Bruce Springsteen – Letter to You (Album Review)

Bruce Springsteen – Letter to You (Album Review)

Recently turning 71 years old on September 23rd, American Rock icon Bruce Springsteen shows no sign of slowing down. In fact, a little over a year after putting out the beautiful Roots Rock album Western Stars in 2019, he now returns on Friday, October 23, 2020, with Letter to You via Columbia Records.

A milestone twentieth studio album from The Boss, Letter to You was recorded in the fall of 2019 at Thrill Hill Recording, in Colts Neck, New Jersey, and offers a sound a bit different than Western Stars. Where Western Stars was more Folk Rock – laden with acoustic guitar, piano, and some subdued cinematic orchestration – Letter to You is more of a full on Rock-n-Roll record. Providing an uplifting vibe of hope in a difficult time, the colorful textures are thanks to the backing of the E Street Band. The first time Springsteen has recorded with his long-time band since 2014’s High Hopes, and performed with them since 2016’s The River 2016 tour, there is a lot fans can appreciate about Letter to You.

First and foremost, if you are a fan of Springsteen you are well aware that he is an artist who is very socially aware; he has always spoken his truth and expressed thoughts on American culture, life, and the plight of everyday people. A factor that could divide audiences with different political views, fortunately Springsteen has a magical way of putting these ideas into stories that can appeal to anyone with a heart and soul.

These thoughts in mind, Letter to You is a classic album complete with 12 new songs produced by Ron Aniello with Bruce Springsteen, mixed by Bob Clearmountain, and mastered by Bob Ludwig. As far as the E Street Band, legendary names including Roy Bittan (piano, vocals), Nils Lofgren (guitar, vocals), Patti Scialfa (vocals), Garry Tallent (bass guitar, vocals), Steven Van Zandt (guitar, vocals),  and Max Weinberg (drums) are joined by newer additions Jake Clemons (saxophone) along with Charles Giordano (organ, vocals). It’s important to mention each of these contributing members by name, as together they create a full, vital sound that really brings each song to life.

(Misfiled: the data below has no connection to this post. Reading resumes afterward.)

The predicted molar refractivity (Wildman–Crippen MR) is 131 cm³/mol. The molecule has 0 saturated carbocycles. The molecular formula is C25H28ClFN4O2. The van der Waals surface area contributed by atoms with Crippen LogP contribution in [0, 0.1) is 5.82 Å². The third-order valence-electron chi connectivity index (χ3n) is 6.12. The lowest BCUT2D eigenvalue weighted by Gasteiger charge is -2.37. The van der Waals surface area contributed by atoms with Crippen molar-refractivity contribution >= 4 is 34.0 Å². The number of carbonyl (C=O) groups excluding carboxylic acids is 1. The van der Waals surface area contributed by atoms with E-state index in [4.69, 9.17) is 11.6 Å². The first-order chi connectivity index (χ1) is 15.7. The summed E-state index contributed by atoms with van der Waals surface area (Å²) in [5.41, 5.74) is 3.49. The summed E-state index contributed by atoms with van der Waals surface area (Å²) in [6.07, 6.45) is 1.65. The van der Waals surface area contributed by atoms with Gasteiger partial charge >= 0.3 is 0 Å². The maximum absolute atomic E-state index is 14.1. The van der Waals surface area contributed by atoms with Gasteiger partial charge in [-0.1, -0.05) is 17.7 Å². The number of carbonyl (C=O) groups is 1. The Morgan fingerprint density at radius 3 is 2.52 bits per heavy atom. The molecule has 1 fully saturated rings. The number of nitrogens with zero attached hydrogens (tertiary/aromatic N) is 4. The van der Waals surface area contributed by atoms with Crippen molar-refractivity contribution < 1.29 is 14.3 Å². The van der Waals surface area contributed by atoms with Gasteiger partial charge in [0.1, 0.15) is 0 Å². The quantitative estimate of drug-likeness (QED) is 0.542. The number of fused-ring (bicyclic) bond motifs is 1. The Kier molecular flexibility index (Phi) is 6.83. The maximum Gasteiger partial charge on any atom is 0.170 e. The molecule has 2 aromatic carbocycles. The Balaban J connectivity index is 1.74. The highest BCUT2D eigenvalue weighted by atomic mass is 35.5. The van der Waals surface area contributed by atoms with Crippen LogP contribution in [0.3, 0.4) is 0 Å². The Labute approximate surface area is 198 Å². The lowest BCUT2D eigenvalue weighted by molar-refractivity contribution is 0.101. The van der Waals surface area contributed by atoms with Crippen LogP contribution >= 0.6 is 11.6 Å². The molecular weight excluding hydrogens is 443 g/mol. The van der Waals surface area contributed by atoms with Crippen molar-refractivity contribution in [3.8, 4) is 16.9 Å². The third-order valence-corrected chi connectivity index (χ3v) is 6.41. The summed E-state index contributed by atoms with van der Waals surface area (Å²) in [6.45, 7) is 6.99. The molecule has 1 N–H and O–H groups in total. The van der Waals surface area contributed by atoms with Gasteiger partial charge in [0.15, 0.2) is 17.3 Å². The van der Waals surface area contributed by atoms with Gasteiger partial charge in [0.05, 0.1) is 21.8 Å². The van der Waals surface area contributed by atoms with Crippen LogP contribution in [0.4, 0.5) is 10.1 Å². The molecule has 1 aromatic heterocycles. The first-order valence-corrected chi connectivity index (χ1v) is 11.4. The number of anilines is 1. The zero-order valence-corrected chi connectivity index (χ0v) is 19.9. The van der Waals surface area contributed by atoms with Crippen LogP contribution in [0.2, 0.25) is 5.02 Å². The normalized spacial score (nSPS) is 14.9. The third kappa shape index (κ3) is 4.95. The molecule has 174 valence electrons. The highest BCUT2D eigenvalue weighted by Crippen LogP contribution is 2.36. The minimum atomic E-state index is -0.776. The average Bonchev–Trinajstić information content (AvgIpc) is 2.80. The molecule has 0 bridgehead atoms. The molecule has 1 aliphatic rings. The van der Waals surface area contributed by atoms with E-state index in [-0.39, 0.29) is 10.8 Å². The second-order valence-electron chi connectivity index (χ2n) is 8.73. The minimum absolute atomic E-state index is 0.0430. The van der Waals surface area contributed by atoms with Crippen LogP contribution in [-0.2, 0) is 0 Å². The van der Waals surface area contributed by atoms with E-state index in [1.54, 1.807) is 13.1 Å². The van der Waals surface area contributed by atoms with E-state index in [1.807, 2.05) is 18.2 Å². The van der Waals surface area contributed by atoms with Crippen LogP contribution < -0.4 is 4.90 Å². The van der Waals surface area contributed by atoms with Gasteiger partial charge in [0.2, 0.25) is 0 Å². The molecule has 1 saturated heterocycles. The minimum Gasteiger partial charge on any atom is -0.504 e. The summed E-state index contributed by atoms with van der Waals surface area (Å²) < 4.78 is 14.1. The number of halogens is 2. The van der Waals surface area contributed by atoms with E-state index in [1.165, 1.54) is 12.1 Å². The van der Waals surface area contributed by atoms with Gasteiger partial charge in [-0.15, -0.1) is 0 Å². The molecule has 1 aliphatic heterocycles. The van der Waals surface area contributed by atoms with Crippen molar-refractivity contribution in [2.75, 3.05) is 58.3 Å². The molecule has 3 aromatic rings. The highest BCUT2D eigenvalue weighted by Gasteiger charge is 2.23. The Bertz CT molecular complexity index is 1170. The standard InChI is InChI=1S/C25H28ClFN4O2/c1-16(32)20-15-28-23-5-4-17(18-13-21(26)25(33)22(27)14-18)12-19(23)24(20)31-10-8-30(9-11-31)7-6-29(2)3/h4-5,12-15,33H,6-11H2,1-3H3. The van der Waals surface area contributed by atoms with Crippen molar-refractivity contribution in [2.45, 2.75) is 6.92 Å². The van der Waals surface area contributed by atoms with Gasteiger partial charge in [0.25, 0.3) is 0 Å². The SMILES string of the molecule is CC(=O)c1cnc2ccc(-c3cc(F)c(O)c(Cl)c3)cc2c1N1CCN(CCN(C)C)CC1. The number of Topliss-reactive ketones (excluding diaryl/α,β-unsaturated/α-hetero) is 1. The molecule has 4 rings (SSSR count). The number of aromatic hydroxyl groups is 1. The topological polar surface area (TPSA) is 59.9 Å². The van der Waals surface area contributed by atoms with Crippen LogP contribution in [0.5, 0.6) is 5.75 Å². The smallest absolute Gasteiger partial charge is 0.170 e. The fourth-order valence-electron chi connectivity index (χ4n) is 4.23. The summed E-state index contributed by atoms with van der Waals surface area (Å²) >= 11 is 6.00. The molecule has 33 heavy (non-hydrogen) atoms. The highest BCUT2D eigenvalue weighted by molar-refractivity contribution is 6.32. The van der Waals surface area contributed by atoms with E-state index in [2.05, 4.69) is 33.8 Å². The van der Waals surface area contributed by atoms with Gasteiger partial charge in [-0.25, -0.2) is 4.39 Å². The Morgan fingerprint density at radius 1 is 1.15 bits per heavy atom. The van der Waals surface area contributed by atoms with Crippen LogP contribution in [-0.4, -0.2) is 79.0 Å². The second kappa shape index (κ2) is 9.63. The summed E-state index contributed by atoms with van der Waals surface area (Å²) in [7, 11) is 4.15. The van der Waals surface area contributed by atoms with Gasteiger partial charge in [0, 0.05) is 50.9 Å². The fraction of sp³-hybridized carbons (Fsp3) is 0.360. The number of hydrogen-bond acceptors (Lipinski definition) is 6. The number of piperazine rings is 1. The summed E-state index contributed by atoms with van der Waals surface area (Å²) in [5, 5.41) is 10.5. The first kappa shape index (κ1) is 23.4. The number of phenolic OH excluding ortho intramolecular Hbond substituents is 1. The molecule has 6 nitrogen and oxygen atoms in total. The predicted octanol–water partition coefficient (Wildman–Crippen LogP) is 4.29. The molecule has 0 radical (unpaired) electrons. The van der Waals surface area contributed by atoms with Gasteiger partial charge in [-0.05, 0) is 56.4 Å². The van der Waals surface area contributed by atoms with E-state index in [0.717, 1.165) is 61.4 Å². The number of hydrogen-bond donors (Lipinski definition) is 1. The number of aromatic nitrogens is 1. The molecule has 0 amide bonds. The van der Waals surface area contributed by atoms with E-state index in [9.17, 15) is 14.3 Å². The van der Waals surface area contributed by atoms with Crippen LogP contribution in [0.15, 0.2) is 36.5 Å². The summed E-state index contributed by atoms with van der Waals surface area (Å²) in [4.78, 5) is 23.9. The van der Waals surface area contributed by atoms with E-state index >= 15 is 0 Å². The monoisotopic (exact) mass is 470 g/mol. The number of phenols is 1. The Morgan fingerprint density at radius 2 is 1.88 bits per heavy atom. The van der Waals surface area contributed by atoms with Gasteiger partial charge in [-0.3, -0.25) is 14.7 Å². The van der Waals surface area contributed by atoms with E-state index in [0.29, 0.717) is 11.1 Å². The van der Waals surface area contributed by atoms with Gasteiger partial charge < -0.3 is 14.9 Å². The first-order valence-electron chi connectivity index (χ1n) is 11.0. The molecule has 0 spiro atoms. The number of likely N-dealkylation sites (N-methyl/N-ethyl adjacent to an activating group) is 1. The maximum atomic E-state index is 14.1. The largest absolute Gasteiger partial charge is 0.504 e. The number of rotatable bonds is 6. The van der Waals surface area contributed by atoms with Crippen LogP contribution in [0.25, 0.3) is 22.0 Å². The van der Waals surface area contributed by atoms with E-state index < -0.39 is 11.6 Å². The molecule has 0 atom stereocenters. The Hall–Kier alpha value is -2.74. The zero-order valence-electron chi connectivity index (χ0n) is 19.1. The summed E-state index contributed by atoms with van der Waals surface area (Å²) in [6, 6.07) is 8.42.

A sensation that is felt pretty much from the start, before the mood really kicks in Springsteen really tugs on your heart with the somber opening of “One Minute You’re Here.” A song which cannot help but force you to think about how fragile life can be, rather than keep you dwelling in your own sorrow, the tempo kicks right back up with the anthemic title-track. From here it is a full-blown orchestration of instrumentation that is tightly knit with a sound that only can be produced by a band together as long as this one. You have the emotional “Burnin’ Train,” bluesy “Janey Needs A Shooter,” the self-reflective “Last Man Standing,” but also the highly spiritual moments heard on “The Power Of Prayer” and “If I Was The Priest.” All extremely well-composed tracks, the rest of the album continues along this trajectory with songs like “Ghost,” “Song For Orphans,” and closer “I’ll See You In My Dreams.”

Then there is the more down tempo “Rainmaker,” which fits nicely toward the end of the album, but also the undeniable highlight of it all, “House Of A Thousand Guitars.” Taking a moment to discuss the aforementioned highlight, “House Of A Thousand Guitars” is placed right smack in the middle of the album. Exceptionally powerful, it could easily be one of the most appealing and accessible Springsteen songs in years.

Overall, Bruce Springsteen and the E Street Band have once again put together an album for the ages. There unity is real and evident in the recording. Highlighted by Springsteen’s voice that is as sincere as ever, and human lyrical content, Letter to You will stand the test of time. That is why Cryptic Rock gives it 4.5 out of 5 stars.

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